Hiking Kananaskis Country – Grizzly Ridge

I’m a little slow to get this post put together. A lot of time this past week got caught up in the start of the new school year, but I finally have some time to share our most recent trip to the Highwood Pass area in Kananasiks Country.

We hiked Grizzly Ridge on August 10 – the peak of wildflower season this summer, due to the deep snow pack and late melt.There’s a fairly detailed description of the hike in this post from July 2011, the last time we hiked here. The trail is pretty much the same, although we did notice additional trails through the forested section near the front-end of the hike. Also, the section traversing the scree slope is pretty much bare of scree; the hard-packed dirt is a little more difficult to descend, as scree naturally tends to slow your momentum. Finally, the stretch from the crux to the saddle seems to have been slightly re-routed and is a little steeper than in past years.

Here’s a summary of our day in photos, with just a few comments here and there…

Richardson Ground Squirrel
A couple of Richardson ‘s ground squirrels came out to greet us in the parking lot. One dashed across tarmac to shelter in the tall grass, but the other one lived up to its nickname – sitting up so straight it looked like a “picket pin” just waiting for someone to tie-up their horse.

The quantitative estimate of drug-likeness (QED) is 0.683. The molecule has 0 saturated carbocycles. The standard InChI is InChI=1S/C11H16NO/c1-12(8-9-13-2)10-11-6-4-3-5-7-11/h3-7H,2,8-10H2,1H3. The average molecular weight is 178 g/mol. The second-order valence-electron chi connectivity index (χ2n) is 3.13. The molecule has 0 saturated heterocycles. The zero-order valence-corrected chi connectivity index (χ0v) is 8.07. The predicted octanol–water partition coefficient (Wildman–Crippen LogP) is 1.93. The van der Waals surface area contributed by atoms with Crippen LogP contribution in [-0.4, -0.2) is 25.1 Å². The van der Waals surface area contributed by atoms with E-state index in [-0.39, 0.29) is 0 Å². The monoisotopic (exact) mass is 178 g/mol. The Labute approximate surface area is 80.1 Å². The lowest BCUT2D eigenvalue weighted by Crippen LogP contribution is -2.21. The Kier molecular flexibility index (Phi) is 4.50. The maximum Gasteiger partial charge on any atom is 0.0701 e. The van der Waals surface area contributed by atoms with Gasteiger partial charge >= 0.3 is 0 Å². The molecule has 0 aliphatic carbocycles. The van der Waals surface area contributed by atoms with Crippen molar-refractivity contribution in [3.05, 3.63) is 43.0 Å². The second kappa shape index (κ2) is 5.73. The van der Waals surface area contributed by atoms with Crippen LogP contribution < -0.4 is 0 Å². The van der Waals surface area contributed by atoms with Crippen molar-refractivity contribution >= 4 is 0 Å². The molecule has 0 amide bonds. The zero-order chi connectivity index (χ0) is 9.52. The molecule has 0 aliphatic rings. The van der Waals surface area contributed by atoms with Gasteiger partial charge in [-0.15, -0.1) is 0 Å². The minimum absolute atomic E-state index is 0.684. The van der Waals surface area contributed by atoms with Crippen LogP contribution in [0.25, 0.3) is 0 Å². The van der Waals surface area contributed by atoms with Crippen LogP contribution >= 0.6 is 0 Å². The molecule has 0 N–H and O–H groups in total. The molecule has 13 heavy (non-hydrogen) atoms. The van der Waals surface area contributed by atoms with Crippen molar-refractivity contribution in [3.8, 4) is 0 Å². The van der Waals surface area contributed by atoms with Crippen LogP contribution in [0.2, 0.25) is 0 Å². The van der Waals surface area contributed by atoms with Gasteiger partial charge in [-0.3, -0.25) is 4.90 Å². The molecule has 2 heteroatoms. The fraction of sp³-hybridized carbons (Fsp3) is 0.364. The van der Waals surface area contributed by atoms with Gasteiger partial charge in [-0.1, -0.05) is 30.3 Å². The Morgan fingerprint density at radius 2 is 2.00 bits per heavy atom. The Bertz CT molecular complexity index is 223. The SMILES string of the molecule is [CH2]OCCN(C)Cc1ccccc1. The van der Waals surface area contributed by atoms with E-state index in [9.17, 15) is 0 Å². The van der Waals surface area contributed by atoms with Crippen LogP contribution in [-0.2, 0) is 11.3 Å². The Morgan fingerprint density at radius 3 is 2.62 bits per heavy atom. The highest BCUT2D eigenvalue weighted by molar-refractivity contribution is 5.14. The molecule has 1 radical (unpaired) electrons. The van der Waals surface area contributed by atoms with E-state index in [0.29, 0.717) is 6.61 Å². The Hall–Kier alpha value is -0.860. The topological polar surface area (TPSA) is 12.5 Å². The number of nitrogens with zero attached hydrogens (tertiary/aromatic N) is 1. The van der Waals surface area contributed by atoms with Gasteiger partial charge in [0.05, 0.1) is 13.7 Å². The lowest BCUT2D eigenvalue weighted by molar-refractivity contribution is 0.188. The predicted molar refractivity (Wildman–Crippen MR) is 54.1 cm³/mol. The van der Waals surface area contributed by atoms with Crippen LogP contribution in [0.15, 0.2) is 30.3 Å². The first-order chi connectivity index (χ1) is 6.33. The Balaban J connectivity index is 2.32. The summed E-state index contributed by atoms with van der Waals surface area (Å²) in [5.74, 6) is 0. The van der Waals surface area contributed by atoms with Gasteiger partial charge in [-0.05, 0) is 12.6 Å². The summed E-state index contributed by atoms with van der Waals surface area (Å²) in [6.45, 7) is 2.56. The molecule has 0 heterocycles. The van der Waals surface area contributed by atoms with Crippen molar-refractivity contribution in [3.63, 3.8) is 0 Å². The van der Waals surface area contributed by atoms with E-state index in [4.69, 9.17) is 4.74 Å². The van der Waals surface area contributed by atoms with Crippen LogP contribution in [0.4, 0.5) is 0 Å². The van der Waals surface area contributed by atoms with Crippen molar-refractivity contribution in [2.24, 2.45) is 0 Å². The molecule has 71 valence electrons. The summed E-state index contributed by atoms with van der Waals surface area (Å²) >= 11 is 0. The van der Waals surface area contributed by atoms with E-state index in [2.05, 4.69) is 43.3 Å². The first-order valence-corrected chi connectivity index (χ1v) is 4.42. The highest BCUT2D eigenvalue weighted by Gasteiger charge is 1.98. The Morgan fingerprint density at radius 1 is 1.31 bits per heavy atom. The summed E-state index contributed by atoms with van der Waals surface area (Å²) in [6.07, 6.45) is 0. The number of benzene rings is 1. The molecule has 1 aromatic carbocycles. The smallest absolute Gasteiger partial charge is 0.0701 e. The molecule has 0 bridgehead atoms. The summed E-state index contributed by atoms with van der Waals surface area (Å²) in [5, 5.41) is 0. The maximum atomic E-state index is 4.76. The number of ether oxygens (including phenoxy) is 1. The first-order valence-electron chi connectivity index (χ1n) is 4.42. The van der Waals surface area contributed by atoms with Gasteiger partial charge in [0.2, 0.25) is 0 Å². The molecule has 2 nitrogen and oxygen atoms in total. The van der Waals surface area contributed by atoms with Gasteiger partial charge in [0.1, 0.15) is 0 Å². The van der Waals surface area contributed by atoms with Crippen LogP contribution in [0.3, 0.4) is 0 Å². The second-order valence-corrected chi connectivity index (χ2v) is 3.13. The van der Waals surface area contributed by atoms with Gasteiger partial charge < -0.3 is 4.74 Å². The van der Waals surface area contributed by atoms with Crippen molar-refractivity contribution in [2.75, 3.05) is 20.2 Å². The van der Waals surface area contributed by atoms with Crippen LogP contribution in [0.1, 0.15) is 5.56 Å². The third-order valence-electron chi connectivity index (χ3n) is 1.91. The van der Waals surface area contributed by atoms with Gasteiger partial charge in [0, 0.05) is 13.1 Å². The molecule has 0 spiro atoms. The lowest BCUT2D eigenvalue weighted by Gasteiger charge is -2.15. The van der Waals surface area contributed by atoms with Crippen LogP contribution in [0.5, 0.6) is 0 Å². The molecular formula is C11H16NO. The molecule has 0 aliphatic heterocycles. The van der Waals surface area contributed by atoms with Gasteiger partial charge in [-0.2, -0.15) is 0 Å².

Pink paintbrush
The wildflowers were at their peak, with all colours of paintbrush, splashes of yellow cinquefoil, heart-leaved arnica, leafy asters, forget-me-nots and more in full bloom.
K skipping rocks
Trek through a meadow, follow a meandering trail through the woods, pick your way across a rock fall and you eventually reach this little tarn – one of the boys’ favourite places to stop. They search out a few flat rocks and see who can get the most skips – which is why our family’s name for this special spot is Skipping Stone Lake.
The valley
This quiet little valley, at the foot of Pocaterra Ridge and sheltered by the long reach of Mount Tyrwhitt, is Mrs. GeoKs’ favourite spot in the world. We didn’t stay here long…there were too many flies to make it easy to relax and we still had a ways to go to reach Grizzly Ridge.
Scorpionweed / silk phacelia / purple bee-plant growing amongst the scree along the trail up to the saddle.
GeoKids ascend the final stretch to the saddle between Grizzly Ridge and Mount Tyrwhitt